IN RE: Richard FUTIA

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Supreme Court, Appellate Division, Second Department, New York.

IN RE: Richard FUTIA, appellant, v. Lynn KAUFTEIL, respondent.

Decided: December 27, 2005

STEPHEN G. CRANE, J.P., SONDRA MILLER, DANIEL F. LUCIANO, and ROBERT A. LIFSON, JJ. Paul W. Meyer, Jr., Yonkers, N.Y. (Paul W. Meyer of counsel), for appellant. Lynn Kaufteil, Rye, N.Y., respondent pro se.

In related support proceedings pursuant to Family Court Act article 4, the father appeals from an order of the Family Court, Westchester County (Edlitz, J.), entered September 20, 2004, which, in effect, denied his objections to stated portions of an order of the same court (Kava, S.M.) dated June 18, 2004, which, inter alia, after a hearing, fixed arrears in the amount of $1,533.50 for unreimbursed educational and health care expenses, and directed the Support Collection Unit to apply any credit for overpayment of child support to his account for the child Samantha.

ORDERED that the order entered September 20, 2004, is modified, on the facts, by deleting the second decretal paragraph thereof and substituting therefor a provision sustaining the objections to the extent of directing that the father receive a net credit in the sum of $1,850.50;  as so modified, the order is affirmed, without costs or disbursements.

The father correctly contends that the amount of the overpayment of child support (relating to the period from January 10, 2004, the date of the child Melissa's emancipation, to June 25, 2004, the date of commencement of the reduced support payments) should have been established by the Family Court at $3,384.   The father's calculation of such overpayment was not disputed (see Matter of Maksimyadis v. Maksimyadis, 275 A.D.2d 459, 460, 713 N.Y.S.2d 79).

 Contrary to the father's contention, however, the Family Court properly determined that the mother was entitled to reimbursement for 50% of a dental surgery expense that she incurred for Melissa when Melissa was age 20 (to wit, $1,120.50), constituting part of the sum of $1,533.50 awarded to the mother for unreimbursed educational and health care expenses.   Although the “medical expenses” provision of the parties' stipulation, which was incorporated without merger in the underlying divorce judgment, states that the father's obligation for such uncovered medical and dental-related costs runs “during their [the childrens'] minority,” in this case when such “medical expenses” provision is considered in conjunction with the “child support” article of the stipulation it evinces the parties' intent that the father's obligation to support the children-including his obligation for uncovered medical and dental related costs-extended to age 21.  Neckers v. Neckers, 160 A.D.2d 693, 553 N.Y.S.2d 464, upon which the father relies, is distinguishable, as there the issue was allocation of child support where the father's obligation ran only until each child attained majority “which ․ the parties clearly understood to mean age 18” (id.).   Here, in contrast, the parties' stipulation reflects their intent that the obligation for uncovered medical and dental costs continues to age 21.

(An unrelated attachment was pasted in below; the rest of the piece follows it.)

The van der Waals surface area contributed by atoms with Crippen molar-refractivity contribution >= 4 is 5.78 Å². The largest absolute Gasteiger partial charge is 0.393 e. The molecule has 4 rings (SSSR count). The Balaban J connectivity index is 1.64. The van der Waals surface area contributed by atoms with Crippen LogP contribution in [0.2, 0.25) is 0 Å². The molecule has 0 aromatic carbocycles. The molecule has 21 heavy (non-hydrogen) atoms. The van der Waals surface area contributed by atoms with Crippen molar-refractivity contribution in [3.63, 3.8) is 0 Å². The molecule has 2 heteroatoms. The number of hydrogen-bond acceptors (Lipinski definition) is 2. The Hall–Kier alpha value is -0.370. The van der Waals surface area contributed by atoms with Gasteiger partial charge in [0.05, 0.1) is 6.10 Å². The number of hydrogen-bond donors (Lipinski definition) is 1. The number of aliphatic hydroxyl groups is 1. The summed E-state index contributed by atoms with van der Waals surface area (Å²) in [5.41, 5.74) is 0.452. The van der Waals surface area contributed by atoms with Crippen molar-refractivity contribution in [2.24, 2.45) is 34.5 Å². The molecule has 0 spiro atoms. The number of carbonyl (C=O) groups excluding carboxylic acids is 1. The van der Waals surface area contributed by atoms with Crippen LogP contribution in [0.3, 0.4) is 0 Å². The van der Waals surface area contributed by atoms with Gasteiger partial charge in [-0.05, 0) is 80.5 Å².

The father's further contention that the “custody” article of the stipulation, requiring the joint decision of the parties as to “all decisions regarding the children's education ․ health and welfare,” required his prior consent to the dental surgery expense in question is without merit.   The father's responsibility for 50% of the children's uncovered medical and dental costs is established in the “medical expenses” article of the stipulation which does not condition responsibility for such costs upon any prior consultation or approval.   The joint decisions provision of the “custody” article is not controlling in this instance.

In sum, the Family Court properly dismissed the father's objection to the extent arrears were fixed at $1,533.50.

The net credit due to the father was $1,850.50 (the amount of the credit due him for overpayment, $3,384, minus the award to the mother of child support, $1,533.50).   The Family Court erroneously directed that the credit for the overpayment be applied by the Support Collection Unit to the father's account for Samantha (see Matter of Maksimyadis v. Maksimyadis, supra ).

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